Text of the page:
Description of comprehension

Comprehension - is a process of simultaneously extracting and constructing meaning through interaction and involvement with written language.

It isn’t simply derived from decoding of text. Each reader must construct the mental models represented by an author in the text by the vocabulary, linguistic structures, and discourse style with the interplay of the reader’s knowledge.

A process which includes four elements:

  1. Text -  in any form,
  2. Reader - who has variable abilities, knowledge, experiences, and
  3. Context - the physical and mental settings where a reading activity takes place.
  4. Activity (usually called reading comprehension) with the intended purpose, processes, and result of understanding meaning (comprehension) encoded in the text by the author.


Text is written characters that make words in written or printed materials. The usual product of printed or written matter is a page. Pages for ways to communicate (genres) in different pieces of literature: articles, newspapers, magazines, stories, books, and electronic files, all recorded with different types of media.


The reader is the person who tries to understand the message encoded in the text by the author.

The reader's ability to understand the message is affected by abilities to focus attention, retain information (memory), think critically, solve problems, make inferences, visualize, self motivate, set goals (hopefully, to become self-sufficient, self-regulated, active readers who have a variety of strategies to use to comprehend), their self-efficacy, vocabulary, topic knowledge, linguistic ability, social skills, comprehension strategies, fluency (which is a prior requisite of and a consequence of comprehension), understanding of genre, understanding of story elements, and understanding of text within specific documents and understanding its use in different media.


The context includes the external situtations that affect the reader’s desires and purposes for reading, which have short and long term consequences on the reader's desire to read. These include classroom instructions, the curriculum, and other stake holders actions. How the teacher plans and implements activities based on resources, time allowances, philosophy, beliefs, goals, objectives, curriculum, culture, and academic freedom.

Professional educators recognize comprehension is the prime motivator for reading and to create life long readers requires the use of activities and strategies, within a positive context, to facilite the development of all the different kinds of comprehension to empower students ability and desire to read.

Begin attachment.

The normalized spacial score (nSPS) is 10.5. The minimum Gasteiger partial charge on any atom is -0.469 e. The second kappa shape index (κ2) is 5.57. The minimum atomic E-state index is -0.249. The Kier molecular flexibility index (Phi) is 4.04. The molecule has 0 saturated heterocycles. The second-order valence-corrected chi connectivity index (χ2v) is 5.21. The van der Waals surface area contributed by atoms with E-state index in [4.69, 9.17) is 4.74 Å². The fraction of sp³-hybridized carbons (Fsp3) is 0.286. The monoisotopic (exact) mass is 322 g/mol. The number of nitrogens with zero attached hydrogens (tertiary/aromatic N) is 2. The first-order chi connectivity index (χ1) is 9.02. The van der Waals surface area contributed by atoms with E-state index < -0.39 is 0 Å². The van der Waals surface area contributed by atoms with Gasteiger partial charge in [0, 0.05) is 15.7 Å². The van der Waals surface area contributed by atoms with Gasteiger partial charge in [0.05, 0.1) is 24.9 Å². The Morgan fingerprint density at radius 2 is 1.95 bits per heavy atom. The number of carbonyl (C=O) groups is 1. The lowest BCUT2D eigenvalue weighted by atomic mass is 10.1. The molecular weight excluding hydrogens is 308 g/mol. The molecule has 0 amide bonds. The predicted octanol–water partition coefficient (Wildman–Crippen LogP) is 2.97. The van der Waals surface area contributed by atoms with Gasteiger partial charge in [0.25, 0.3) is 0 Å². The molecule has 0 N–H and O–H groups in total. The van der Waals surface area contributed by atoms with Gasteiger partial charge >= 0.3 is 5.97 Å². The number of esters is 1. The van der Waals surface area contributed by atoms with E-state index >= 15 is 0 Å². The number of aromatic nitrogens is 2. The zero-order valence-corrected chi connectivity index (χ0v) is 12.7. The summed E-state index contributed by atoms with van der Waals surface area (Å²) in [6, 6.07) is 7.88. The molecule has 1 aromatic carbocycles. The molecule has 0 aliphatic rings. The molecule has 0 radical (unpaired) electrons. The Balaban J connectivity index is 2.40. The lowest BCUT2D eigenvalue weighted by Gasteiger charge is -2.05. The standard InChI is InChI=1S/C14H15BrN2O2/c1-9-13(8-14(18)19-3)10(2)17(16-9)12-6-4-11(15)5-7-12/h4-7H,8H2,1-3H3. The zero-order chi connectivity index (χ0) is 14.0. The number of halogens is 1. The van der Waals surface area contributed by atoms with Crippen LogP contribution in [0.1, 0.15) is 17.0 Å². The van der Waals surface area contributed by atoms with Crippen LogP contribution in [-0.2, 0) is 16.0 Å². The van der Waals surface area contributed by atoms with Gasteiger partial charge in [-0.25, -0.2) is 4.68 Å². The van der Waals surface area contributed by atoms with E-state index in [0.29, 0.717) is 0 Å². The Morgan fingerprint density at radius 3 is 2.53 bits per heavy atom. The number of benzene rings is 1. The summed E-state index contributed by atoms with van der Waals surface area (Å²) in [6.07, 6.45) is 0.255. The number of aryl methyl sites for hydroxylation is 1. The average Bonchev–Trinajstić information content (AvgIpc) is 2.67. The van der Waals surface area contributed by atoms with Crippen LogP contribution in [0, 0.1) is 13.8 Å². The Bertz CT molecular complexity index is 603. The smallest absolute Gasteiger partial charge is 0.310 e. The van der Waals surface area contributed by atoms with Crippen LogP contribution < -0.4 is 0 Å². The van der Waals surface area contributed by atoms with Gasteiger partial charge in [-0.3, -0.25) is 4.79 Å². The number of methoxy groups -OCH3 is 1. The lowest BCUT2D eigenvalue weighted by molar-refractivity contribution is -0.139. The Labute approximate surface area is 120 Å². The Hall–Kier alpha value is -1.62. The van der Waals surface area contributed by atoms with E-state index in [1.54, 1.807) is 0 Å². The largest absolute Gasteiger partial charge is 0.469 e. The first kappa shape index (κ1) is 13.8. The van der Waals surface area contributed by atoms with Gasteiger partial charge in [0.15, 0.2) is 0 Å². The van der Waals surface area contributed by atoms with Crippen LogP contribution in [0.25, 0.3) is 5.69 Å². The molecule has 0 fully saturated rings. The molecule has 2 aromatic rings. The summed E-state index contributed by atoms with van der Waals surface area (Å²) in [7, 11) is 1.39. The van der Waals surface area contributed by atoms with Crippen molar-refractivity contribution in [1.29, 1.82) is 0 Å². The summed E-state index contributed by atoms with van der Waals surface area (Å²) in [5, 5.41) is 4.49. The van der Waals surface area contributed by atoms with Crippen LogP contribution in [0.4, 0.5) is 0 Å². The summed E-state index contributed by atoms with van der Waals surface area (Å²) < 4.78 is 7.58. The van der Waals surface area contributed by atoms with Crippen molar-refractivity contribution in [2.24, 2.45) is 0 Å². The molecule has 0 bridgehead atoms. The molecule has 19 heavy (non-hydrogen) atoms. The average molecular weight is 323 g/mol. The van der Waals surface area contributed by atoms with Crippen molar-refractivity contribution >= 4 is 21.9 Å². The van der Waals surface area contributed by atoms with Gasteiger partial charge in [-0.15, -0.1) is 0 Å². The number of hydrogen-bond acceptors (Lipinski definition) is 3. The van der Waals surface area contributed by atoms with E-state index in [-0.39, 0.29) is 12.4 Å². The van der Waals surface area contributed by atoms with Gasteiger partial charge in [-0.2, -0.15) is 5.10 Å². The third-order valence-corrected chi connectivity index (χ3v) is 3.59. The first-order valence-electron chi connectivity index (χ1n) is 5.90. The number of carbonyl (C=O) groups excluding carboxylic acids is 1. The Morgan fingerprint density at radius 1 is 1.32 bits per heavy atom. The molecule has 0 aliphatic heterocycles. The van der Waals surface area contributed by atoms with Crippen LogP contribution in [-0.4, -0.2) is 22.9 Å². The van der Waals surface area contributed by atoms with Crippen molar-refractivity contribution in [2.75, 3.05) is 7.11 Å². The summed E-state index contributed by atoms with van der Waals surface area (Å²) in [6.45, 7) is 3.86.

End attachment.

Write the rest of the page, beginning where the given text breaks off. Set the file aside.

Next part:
Types of comprehension


Activity (reading comprehension)

Comprehension has different purposes that changes while reading.

There are external messages (encoded by the author) and reader purpose's (set by the reader) which affect the construction of understanding. While reader purposes may be supported or conflicted by the context's mandated purposes (teacher, curriculum, culture) which affect comprehension.

The activity of comprehending includes:

  1. Activation of prior knowledge (social, emotional, text structure, genre, story elements, language, communication, media and more)
  2. Monitor comprehension (metacognition) and adjust as necessary. Proficient readers monitor their activity and understanding as they read and make decisions needed to comprehend, by rereading, reading ahead, use fix up strategies or seeking outside clarification. They can summarize and make predictions before during and after reading.
  3. Generate questions
  4. Answer questions
  5. Draw inferences from literal messages in a text and reflect how inferences are created from text, ways of communication, story elements, genre, and media.
  6. Create mental images (visualizations and sensory)
  7. Create summaries, both during and after reading, about what is read.

Strategies used for the activity of comprehension include the following.

Comprehension Strategies

Effective strategies

Suggestions to guide students through books

Reciprocal teaching

Reciprocal teaching includes dialogue with four steps where each person or groups of people take turns sharing their ideas for each of the steps, and may repeat the steps until their ideas are in agreement with what each other is saying or claiming (reciprocating understanding). Source

  1. Summarizing,
  2. Question asking,
  3. Clarifying, and
  4. Predicting.

Comprehsion Skills or Reading skills

Ineffective strategies

Ideas suggested by research to consider to facilitate reading comprehension.



Dr. Robert Sweetland's notes
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